While European leaders are struggling to put together a rescue package for Greece which will not have a domino effect for Italy and Spain or drown too many European banks, David Cameron is facing renewed opposition to membership in the EU from within his own party. But it is not only in the UK that opposition to the growing exercise of powers by Brussels is increasing. Almost every EU member which has not adopted the Euro (Sweden, Denmark, Norway and the UK along with some of the newer members) has rising voices calling for the limitation of European power and a return of powers to the country parliaments. Voices against the Euro can even be heard in Germany where there is a widespread feeling ( not entirely wrong) that German taxpayers are paying twice for the spendthrift ways of Southern Europe; first directly by subsiding these countries and secondly by the devaluation of their savings in Euro. The Swiss are just thankful that they were never a part of this experiment.

In hindsight, what has become obvious is that the Euro-zone has few built in sanctions to prevent the profligacy of some countries which has to be paid for by others. What is also becoming clear is that without a fiscal uniformity – which would seem like being taxed from Brussels – the possibility of  “bad” members being spendthrift will always remain.

France has always seen the Euro as part of a long-term move towards a European political and fiscal uniformity in which France would be the centre of political power. A return to the glory days of the Holy Roman Empire which lasted over 800 years, except of course that the centre would be in France rather than in what today is Germany. Sarkozy could certainly see himself as the first Emperor.

Yesterday, as the Telegraph reports:

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Eurozone crisis: Greece considering leaving the Euro and bringing back the drachma

May 6, 2011

The economic and fiscal variations within the Eurozone have become too large to be hidden away and perhaps it is time for the Euro to split. A two-tier Euro could be an interim solution but it makes no sense to force the currency to compensate for and match the wildly different shapes of the member economies.

Greece going back to the drachma or to an “olive” Euro may not be such a bad thing for the rest of the Eurozone though it will only probably lead the Greeks to delay taking the actions that will anyway be necessary. Fiscal profligacy cannot be sustained.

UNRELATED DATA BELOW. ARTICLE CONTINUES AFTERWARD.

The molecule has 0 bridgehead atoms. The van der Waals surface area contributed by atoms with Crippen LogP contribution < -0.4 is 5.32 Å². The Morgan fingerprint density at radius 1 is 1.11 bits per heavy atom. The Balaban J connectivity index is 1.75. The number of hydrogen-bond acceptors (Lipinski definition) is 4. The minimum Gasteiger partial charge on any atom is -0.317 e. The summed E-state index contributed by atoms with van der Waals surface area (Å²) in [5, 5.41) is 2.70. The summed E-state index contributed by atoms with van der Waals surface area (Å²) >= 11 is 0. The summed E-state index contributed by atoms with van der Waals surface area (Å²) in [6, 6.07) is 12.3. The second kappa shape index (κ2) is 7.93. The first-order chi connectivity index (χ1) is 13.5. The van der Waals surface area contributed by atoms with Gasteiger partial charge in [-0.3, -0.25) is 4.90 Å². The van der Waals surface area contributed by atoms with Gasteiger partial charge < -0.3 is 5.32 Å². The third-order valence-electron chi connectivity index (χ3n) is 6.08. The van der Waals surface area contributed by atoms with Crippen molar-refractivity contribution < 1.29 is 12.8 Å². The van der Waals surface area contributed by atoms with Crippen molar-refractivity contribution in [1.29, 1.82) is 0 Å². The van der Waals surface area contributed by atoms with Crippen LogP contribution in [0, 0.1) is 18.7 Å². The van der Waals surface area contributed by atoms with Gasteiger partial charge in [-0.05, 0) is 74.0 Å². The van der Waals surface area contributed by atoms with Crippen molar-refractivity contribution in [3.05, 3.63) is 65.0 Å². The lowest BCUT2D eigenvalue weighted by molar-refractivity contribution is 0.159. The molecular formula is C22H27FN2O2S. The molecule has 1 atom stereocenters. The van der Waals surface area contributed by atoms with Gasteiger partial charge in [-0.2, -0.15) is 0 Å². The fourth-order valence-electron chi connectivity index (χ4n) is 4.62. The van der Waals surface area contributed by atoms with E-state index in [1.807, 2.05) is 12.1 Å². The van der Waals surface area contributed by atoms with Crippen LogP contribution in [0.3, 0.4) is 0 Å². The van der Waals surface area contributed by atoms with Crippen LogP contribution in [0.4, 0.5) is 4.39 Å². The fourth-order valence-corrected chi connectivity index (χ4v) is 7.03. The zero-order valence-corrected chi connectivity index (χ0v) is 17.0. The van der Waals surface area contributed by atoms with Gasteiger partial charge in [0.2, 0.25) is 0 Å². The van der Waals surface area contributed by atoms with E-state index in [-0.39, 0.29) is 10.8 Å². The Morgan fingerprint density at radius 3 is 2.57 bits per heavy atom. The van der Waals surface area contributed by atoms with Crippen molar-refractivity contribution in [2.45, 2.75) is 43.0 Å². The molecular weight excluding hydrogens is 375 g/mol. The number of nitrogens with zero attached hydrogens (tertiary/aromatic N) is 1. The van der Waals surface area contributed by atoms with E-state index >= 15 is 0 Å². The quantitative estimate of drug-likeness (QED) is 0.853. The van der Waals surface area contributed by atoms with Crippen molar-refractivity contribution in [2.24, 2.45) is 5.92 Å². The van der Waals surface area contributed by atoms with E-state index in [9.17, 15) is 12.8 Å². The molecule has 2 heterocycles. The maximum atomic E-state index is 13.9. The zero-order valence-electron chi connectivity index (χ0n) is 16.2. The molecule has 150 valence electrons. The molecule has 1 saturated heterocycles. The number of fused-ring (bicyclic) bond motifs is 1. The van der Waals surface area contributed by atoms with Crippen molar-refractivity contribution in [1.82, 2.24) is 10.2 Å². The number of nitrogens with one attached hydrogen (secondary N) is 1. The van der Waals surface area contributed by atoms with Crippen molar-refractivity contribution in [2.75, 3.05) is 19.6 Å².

back from the euro to the drachma?

Der Spiegel:

The debt crisis in Greece has taken on a dramatic new twist. Sources with information about the government’s actions have informed SPIEGEL ONLINE that Athens is considering withdrawing from the euro zone. The common currency area’s finance ministers and representatives of the European Commission are holding a secret crisis meeting in Luxembourg on Friday night.

Greece’s economic problems are massive, with protests against the government being held almost daily. Now Prime Minister George Papandreou apparently feels he has no other option: SPIEGEL ONLINE has obtained information from German government sources knowledgeable of the situation in Athens indicating that Papandreou’s government is considering abandoning the euro and reintroducing its own currency.

Alarmed by Athens’ intentions, the European Commission has called a crisis meeting in Luxembourg on Friday night. In addition to Greece’s possible exit from the currency union, a speedy restructuring of the country’s debt also features on the agenda. One year after the Greek crisis broke out, the development represents a potentially existential turning point for the European monetary union — regardless which variant is ultimately decided upon for dealing with Greece’s massive troubles.

Given the tense situation, the meeting in Luxembourg has been declared highly confidential, with only the euro-zone finance ministers and senior staff members permitted to attend. Finance Minister Wolfgang Schäuble of Chancellor Angela Merkel’s conservative Christian Democratic Union (CDU) and Jörg Asmussen, an influential state secretary in the Finance Ministry, are attending on Germany’s behalf.

…… Sources told SPIEGEL ONLINE that Schäuble intends to seek to prevent Greece from leaving the euro zone if at all possible. He will take with him to the meeting in Luxembourg an internal paper prepared by the experts at his ministry warning of the possible dire consequences if Athens were to drop the euro.

“It would lead to a considerable devaluation of the domestic currency against the euro,” the paper states. According to German Finance Ministry estimates, the currency could lose as much as 50 percent of its value, leading to a drastic increase in Greek national debt. Schäuble’s staff have calculated that Greece’s national deficit would rise to 200 percent of gross domestic product after such a devaluation. “A debt restructuring would be inevitable,” his experts warn in the paper. In other words: Greece would go bankrupt.

It remains unclear whether it would even be legally possible for Greece to depart from the euro zone. Legal experts believe it would also be necessary for the country to split from the European Union entirely in order to abandon the common currency. At the same time, it is questionable whether other members of the currency union would actually refuse to accept a unilateral exit from the euro zone by the government in Athens.

What is certain, according to the assessment of the German Finance Ministry, is that the measure would have a disastrous impact on the European economy…..